Occasionally a senior politician utters the unspoken truth out loud – it is useful, for example, when anti-immigration ministers use words like “swamped” or “riddled”, so we know what prejudice is really driving their actions.
In the latest edition of Holyrood magazine Alex Salmond has done something similarly helpful. Writing about his time as first minister, he says he governed in “the knowledge that everything we proposed should be designed, de minimis, to do no damage to the independence cause, which was then, and still should be, the SNP’s raison d’être”.
It’s no secret what gets nationalist politicians out of bed in the morning but, to the best of my knowledge, they have previously avoided acknowledging that the nature and efficacy of government policy must always be subordinate to the independence urge. We’ve known it, have repeatedly accused them of it – the evidence is everywhere around us, after all – but they have for obvious reasons refused to admit it.
Now that Salmond has blown the gaff it is easier to explain why Scotland’s devolved government of the past 16 years has consistently swerved essential reforms, so that the nation now trails its international competitors in meaningful comparisons in most areas. Our schools have been abandoned to the cosy consensus of left-wing educationists, our health service has been left to run itself into the ground, and the economy – that evil plaything of capitalists and profit-mongers – has taken second place to social justice stunts that are intended to show Scots they are more progressive than, and therefore different to, the English.
Many Scottish voters have been so bamboozled by the SNP’s unremitting constitutional blah, its constant dashes up the hill towards a second referendum (followed by quick retreat), and its confected wars with Westminster, that they seem simply to have missed what has turned into a period of national neglect and decline.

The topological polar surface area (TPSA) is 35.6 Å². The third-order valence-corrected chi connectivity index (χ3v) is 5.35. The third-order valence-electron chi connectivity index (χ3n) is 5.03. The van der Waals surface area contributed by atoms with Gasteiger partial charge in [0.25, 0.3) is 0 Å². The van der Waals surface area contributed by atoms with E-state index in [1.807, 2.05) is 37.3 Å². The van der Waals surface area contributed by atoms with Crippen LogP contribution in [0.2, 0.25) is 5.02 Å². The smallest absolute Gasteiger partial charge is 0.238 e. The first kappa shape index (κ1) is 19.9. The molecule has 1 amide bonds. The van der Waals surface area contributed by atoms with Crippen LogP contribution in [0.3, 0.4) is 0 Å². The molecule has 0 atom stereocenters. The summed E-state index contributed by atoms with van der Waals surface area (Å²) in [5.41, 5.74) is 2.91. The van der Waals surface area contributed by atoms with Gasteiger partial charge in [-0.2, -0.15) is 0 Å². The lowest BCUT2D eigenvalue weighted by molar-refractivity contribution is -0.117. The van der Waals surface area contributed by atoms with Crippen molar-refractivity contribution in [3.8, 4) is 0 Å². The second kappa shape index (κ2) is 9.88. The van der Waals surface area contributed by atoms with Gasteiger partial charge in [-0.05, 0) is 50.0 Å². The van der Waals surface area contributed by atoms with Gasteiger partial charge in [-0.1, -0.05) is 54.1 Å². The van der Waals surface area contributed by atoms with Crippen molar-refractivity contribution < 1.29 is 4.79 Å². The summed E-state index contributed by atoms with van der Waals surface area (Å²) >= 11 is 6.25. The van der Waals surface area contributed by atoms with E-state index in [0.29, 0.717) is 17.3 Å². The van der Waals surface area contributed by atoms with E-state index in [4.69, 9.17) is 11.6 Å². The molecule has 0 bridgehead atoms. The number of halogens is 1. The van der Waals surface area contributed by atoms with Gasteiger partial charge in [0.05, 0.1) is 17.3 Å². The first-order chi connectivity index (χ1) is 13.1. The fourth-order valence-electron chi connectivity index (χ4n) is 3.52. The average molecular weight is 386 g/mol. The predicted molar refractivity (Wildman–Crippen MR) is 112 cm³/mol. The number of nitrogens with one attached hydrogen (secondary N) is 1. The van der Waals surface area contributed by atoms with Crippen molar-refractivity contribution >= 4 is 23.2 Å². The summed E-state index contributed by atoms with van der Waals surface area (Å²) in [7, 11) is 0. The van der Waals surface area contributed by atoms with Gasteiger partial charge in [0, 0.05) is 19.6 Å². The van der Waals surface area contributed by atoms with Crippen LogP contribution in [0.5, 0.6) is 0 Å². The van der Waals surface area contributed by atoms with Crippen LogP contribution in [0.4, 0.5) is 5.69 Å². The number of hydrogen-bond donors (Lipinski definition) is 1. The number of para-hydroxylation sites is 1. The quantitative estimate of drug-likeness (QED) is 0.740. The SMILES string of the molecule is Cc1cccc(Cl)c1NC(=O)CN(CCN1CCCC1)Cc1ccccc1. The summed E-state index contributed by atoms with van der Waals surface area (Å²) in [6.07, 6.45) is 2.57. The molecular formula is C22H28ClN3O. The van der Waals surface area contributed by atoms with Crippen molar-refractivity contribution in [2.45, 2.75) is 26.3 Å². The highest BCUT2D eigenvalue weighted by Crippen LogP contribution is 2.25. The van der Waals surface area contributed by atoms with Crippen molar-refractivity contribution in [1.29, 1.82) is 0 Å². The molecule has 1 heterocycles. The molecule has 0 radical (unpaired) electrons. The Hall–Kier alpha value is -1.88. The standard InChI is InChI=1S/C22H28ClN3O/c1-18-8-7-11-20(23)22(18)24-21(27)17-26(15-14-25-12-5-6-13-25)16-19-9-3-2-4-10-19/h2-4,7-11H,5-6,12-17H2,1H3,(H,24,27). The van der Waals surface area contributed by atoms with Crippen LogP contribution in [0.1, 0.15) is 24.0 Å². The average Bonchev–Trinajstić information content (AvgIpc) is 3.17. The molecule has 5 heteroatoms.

Salmond makes another good point about the “first, do no harm to indy” stricture. “It is this more than anything else which makes it difficult to understand the reasoning behind the Scottish government’s headlong pursuit of the Gender Recognition Reform Bill in the current parliament.”
It is indeed baffling that the only issue on which Nicola Sturgeon has dared go against public opinion in her nine years in office is one that is intended to benefit a tiny proportion of the population. Her proposed reforms to make it easier to legally change gender were controversial from the start, raised howls of anger from those worried about their potential impact on women’s rights and, as the U-turn on trans prisoners has proved, were ill thought through. I don’t doubt Sturgeon’s heart is in her gender activism but she has handled the whole affair so badly that the only possible verdict is that she left her brain unplugged. Either that or the Greens that she so foolishly invited into her government are holding some damaging kompromat over her head.
Sturgeon has also undeniably set back the independence cause. The gender recognition reform issue has split her government, her party and the wider movement. The unnerving loyalty shown by nationalist politicians throughout the SNP’s hegemony has been shattered. Recent months have brought about a mix of confusion, disaffectedness and outright rage. That’s before we get to the impact on the electorate, particularly those swing voters who have so far kept the SNP in office and whose support will be vital if the party is ever to win a second independence referendum. We should watch the next few months’ polls with interest.
In another universe Sturgeon is preparing for a second referendum on 19 October this year, a plan she confidently proposed only last June, though it now feels about three strategy rethinks ago. In that universe support for independence is consistently sitting at 60 per cent in the polls, the Tories are languishing under their latest useless leader at Westminster and the hopeless miscalculation of Brexit has Scots gagging to quit the UK and rejoin the EU.
Instead her government is at bay and she has embittered rebels on the backbenches; her Westminster group has been taken over by someone (Stephen Flynn) who owes her little, is ambitious, and who openly talks of taking a seat at Holyrood; her previously unquestioned leadership credentials are increasingly a matter of internal debate; and the smarter thinkers in the party have begun to plan seriously for life after Sturgeon, including the development of alternative models of governance and securing another referendum. This stuff cannot be put back in the bottle.
It is hard to avoid the conclusion that the First Minister, like others who have perhaps stayed in office too long and begun to believe in her own invincibility, will ultimately prove to be the author of her own misfortune.
[See also: Nicola Sturgeon is right on gender recognition]